After some consideration, David took three green chips and put them on the don’t pass, it didn’t seem like Sammy was doing terribly well. Though his stack was down to $650, a win on that bet would bring him back to $800. Sammy winked at him, "Lost faith in me already, did you?"
"Don’t be like that, Sammy," David replied.
David’s decision seemed like a good one as Sammy rolled midnight on the very next roll, even though he hadn’t won anything, David’s $75 was still intact. Sammy’s following roll was a six and David did not lay any odds, four rolls later and Sammy made his point with a hard six.
"Here we go again," David muttered.
"It’s still early," Sammy replied.
David couldn’t figure out if the table was trending towards losses or, with that one pass line win, if it had officially become choppy. He went back to one of the mantras of his new, Ultimate System, ‘When in doubt, switch games.’ He looked over at Sammy and shrugged, "I’ll play some more dice with you later on."
With that, David walked over to the Roulette table, double-zero, of course. He placed six green chips on red and waited for the croupier.
The croupier looked at David quizzically, "You want to play with those chips?"
"Yes," David said, "I don’t need them broken down."
"Okay," the croupier responded, "But, if anyone else comes around wanting to play for greens, then the two of you will both have to start using roulette chips, okay?"
David agreed, and the croupier spun the wheel.
The ball made its way around and eventually slowed, just as it looked like it would fall into Red-27, it kicked out at the last second and jumped, as if by will, into Black-29. David felt his blood pressure going up, "FUCK!!!"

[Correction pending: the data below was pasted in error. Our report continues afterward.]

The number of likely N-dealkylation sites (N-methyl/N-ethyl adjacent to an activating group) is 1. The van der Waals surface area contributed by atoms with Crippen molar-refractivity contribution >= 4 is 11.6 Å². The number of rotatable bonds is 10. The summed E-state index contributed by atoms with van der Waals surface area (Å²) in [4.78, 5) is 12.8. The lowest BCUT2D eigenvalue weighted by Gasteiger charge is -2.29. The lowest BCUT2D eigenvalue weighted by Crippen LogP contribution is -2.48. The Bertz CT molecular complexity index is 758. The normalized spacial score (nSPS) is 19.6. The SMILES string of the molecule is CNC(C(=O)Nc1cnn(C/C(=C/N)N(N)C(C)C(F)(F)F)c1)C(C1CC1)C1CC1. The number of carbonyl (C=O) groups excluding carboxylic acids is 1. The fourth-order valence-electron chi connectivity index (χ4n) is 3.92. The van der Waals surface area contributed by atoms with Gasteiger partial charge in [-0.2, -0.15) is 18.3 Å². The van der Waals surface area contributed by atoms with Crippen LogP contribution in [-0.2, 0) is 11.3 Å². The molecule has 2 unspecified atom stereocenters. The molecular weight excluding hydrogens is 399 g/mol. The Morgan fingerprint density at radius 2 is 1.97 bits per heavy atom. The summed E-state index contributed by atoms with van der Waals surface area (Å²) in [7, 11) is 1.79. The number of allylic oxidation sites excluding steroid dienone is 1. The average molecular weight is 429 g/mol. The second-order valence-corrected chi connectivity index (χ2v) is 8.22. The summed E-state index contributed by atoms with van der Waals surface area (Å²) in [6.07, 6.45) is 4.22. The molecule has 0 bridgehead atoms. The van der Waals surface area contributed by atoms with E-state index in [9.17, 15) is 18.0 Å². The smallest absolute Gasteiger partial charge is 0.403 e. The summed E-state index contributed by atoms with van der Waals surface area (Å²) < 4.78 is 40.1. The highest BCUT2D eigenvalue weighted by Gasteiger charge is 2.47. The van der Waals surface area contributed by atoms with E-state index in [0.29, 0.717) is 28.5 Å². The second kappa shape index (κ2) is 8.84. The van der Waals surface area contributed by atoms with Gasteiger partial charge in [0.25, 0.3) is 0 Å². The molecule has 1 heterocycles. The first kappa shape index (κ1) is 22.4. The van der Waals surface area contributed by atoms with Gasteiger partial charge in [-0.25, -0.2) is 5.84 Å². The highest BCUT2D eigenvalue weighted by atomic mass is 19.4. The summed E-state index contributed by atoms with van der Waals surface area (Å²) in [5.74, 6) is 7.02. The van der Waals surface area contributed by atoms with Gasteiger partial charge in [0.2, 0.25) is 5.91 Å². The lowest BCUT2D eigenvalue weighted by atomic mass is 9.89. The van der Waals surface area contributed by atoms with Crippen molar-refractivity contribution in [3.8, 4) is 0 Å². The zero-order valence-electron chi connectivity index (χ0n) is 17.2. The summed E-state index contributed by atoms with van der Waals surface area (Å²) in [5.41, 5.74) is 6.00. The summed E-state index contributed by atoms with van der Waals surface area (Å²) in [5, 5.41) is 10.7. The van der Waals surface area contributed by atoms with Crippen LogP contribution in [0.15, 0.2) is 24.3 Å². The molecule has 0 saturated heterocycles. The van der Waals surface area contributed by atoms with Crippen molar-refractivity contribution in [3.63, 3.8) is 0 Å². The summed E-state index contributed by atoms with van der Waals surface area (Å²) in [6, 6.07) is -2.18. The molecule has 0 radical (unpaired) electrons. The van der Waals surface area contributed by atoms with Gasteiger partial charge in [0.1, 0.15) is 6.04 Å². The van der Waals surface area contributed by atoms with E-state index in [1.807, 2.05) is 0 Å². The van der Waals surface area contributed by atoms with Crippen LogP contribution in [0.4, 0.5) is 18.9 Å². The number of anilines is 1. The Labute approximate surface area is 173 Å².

"I’m sorry, sir," said the croupier.
It wasn’t just the result of the spin that had resulted in the expletive, though. David had looked up at the roulette board and realized that the last three spins prior to that one had also been black, and in fact, that was broken by two red spins and then the last four spins before that had been black. On only the second game of the night, he had failed to follow his own system. "Not your fault," he said to the croupier as he put a $200 bet on the third twelve. The last four numbers had been black and had come from the third twelve, including 33, which had repeated.
The croupier spun the ball, and after a few seconds, dutifully waved her hand and called out, "No more bets," despite the fact that David was the only player at the table and was practically sitting on his hands. Around and around the ball went, finally dropping in Red-7. The way the ball dropped left no uncertainty about the outcome, it was almost as though it had been summoned into the seven slot.
"Shit, shit, shit, shit, shit, shit, SHIT!!!"
The croupier stifled a giggle, whether intentionally or not, David had uttered the expletive seven times and the punctuation on the final, ‘Shit,’ only added to the comedic effect. For his part, David looked at the table and then back up at the board. He couldn’t decide what to do now, so the only answer was to switch games.
He took his twelve remaining green chips to three-card poker, fortunately there was someone else playing. David waited for a streak of three consecutive hands in which the dealer either failed to qualify, or alternatively, qualified with a pair or less. At that point, David made a $150 ante bet.
The dealer dealt the hands out and David reached for his cards, "Please wait until the red light is off, sir," the dealer requested. David groaned, but complied. Shortly after the cards had been placed in the discard rack, the red light went off and was replaced with a green light, David looked down at a pair of deuces. Naturally, he matched the $150 ante bet with a $150 play bet.
The other player folded his cards and the dealer scooped up that player’s ante bet and set the player’s cards in the discard rack. After that, in one skillful motion, the dealer flipped and then spread his cards to reveal a pair of fives. "Damnit," David muttered.
Just like that, $800 was gone and David found himself counting the contents of his wallet. Despite how many times he recounted it, he always arrived at $3,003. Thoroughly disgusted with the fact that he had lost $800 so quickly and only had one push, David contemplated returning to his room.